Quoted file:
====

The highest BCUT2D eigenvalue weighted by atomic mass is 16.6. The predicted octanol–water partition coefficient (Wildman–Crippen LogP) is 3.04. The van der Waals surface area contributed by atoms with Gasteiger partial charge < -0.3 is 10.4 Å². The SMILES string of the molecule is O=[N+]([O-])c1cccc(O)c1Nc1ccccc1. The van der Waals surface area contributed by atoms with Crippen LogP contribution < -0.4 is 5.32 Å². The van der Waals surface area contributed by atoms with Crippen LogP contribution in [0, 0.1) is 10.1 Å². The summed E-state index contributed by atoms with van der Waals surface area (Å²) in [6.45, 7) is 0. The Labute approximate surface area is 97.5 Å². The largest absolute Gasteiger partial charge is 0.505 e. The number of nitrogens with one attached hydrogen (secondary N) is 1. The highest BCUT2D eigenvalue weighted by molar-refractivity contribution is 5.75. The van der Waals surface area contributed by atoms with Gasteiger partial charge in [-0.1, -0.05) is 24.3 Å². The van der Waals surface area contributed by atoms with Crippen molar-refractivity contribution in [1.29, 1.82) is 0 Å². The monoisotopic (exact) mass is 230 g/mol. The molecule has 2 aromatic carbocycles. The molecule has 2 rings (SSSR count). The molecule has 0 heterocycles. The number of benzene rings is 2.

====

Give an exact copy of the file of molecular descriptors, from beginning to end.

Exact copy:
The highest BCUT2D eigenvalue weighted by atomic mass is 16.6. The predicted octanol–water partition coefficient (Wildman–Crippen LogP) is 3.04. The van der Waals surface area contributed by atoms with Gasteiger partial charge < -0.3 is 10.4 Å². The SMILES string of the molecule is O=[N+]([O-])c1cccc(O)c1Nc1ccccc1. The van der Waals surface area contributed by atoms with Crippen LogP contribution < -0.4 is 5.32 Å². The van der Waals surface area contributed by atoms with Crippen LogP contribution in [0, 0.1) is 10.1 Å². The summed E-state index contributed by atoms with van der Waals surface area (Å²) in [6.45, 7) is 0. The Labute approximate surface area is 97.5 Å². The largest absolute Gasteiger partial charge is 0.505 e. The number of nitrogens with one attached hydrogen (secondary N) is 1. The highest BCUT2D eigenvalue weighted by molar-refractivity contribution is 5.75. The van der Waals surface area contributed by atoms with Gasteiger partial charge in [-0.1, -0.05) is 24.3 Å². The van der Waals surface area contributed by atoms with Crippen molar-refractivity contribution in [1.29, 1.82) is 0 Å². The monoisotopic (exact) mass is 230 g/mol. The molecule has 2 aromatic carbocycles. The molecule has 2 rings (SSSR count). The molecule has 0 heterocycles. The number of benzene rings is 2.